It’s worth noting that alopecia areata can often result in a ‘patchy’ head rather than a bald one. This can make a person stand out from the crowd even more, and I know that I certainly struggled more with my alopecia in the ‘patchy’ stage rather than when I was completely bald.

Many women with alopecia choose to wear wigs instead of showing their hair loss. For many with the condition, wigs become a way of life and an essential item in managing the condition. Personally, I have never been able to get used to the idea of wearing ‘hair’ but being bald underneath. As someone who has sensitive skin, I also find wigs to be itchy and uncomfortable. And I couldn't overcome the feeling that I am hiding. Wigs aren’t for me.

Awareness of alopecia is key to making it easier for those with the condition to live with their hair loss. It’s amazing the difference it can make simply knowing you’re not alone. The greater awareness of alopecia, the fewer misconceptions when seeing a bald person and greater understanding of how many people are affected. It would be great if all GPs would recognise the psychological impact that hair loss can have on a person as I regularly hear from people who are disregarded by their GP. Alopecia may not be life threatening but it can be life altering.

Recently, research from Columbia University was widely reported in the press as perhaps being the potential cure of alopecia areata. The research has been around the use of JAK inhibitors; Ruxolitinib and Tofactinib. Andrew Messenger is a Professor of Dermatology from the Royal Hallamshire Hospital, Sheffield and a member of Alopecia UK’s expert advisory panel. Of the latest research, Professor Messenger says:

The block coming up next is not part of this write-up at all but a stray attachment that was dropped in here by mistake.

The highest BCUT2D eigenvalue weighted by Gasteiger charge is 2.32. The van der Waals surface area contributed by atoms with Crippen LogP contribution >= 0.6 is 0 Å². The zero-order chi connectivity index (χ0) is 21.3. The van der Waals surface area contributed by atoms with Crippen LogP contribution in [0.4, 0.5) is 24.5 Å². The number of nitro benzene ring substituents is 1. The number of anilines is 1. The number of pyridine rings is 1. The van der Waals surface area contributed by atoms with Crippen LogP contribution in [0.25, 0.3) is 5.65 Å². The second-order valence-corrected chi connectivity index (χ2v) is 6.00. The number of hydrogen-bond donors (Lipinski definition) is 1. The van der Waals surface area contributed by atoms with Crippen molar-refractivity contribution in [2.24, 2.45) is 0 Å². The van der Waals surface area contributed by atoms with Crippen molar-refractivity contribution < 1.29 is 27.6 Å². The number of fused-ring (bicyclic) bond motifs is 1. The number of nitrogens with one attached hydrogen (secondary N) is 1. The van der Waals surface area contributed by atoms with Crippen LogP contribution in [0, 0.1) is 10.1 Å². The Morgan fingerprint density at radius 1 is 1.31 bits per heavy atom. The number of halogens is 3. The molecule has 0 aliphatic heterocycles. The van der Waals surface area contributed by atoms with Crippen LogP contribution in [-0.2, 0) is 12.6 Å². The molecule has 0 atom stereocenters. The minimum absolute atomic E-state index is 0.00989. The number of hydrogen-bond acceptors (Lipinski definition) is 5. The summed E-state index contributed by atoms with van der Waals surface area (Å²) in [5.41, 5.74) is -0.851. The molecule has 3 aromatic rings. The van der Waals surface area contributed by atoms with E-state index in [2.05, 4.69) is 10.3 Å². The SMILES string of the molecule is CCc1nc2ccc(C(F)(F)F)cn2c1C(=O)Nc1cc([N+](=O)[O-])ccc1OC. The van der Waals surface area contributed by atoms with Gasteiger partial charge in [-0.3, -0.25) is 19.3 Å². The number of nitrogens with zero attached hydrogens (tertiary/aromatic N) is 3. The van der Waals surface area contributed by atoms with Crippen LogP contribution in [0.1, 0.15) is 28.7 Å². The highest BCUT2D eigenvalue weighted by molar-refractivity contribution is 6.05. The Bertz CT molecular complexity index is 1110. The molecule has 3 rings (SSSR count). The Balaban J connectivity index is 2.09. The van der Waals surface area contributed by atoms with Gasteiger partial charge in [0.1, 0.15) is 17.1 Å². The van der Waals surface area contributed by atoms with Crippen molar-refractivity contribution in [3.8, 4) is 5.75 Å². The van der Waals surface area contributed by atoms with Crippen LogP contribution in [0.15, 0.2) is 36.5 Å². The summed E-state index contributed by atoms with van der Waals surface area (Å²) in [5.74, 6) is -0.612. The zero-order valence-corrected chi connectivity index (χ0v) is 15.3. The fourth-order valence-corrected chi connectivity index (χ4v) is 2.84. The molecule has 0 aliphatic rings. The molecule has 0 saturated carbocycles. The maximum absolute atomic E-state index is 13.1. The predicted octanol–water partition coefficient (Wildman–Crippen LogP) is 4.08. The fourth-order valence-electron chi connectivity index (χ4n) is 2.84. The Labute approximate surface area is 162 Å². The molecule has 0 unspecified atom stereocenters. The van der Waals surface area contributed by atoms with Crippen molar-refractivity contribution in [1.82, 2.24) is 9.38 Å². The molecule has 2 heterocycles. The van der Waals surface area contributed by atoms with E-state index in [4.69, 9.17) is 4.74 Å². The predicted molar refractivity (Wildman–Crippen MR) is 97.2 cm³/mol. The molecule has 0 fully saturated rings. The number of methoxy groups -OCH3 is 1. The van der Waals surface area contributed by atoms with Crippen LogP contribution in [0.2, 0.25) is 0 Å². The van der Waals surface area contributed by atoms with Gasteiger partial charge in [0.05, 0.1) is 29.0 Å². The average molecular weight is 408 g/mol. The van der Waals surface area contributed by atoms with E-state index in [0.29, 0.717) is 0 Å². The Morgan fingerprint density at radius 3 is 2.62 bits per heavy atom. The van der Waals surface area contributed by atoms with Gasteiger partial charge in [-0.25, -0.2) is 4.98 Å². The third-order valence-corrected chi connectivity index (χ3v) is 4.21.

“This is a great example of translational medicine – taking an idea generated by basic laboratory research into clinical practice – and the first time this principle has been applied to alopecia areata. We need to see the outcome of treatment in a larger number of patients before we can be confident that JAK inhibitors are truly effective in treating alopecia areata but there is a sound scientific basis for their use and preliminary results are certainly promising. But these drugs are very expensive and can have serious side effects and we will need cheaper and safer versions before they are likely to find a place in the routine treatment of alopecia areata.”

As much as I would like to see a cure for alopecia areata, I would want to be certain that any treatment I used was guaranteed not to cause me any other health concerns. I would prefer to have no hair and be otherwise healthy, than have my hair back and a number of other symptoms or side effects. From speaking to others, however, some would do almost anything to get their hair back, and would put up with a number of side effects as long as their hair returned. This just highlights the massive impact the condition can have, and why the medical profession as a whole should recognise just what a huge thing hair loss can be to the person experiencing it.

Amy Johnson is Communications Manager at Alopecia UK, which is a registered charity with aims around support, awareness and research of alopecia. For more information on alopecia areata visit

To find out more about the Pretty Bald project visit Calendars are priced at £10 and all proceeds go to Alopecia UK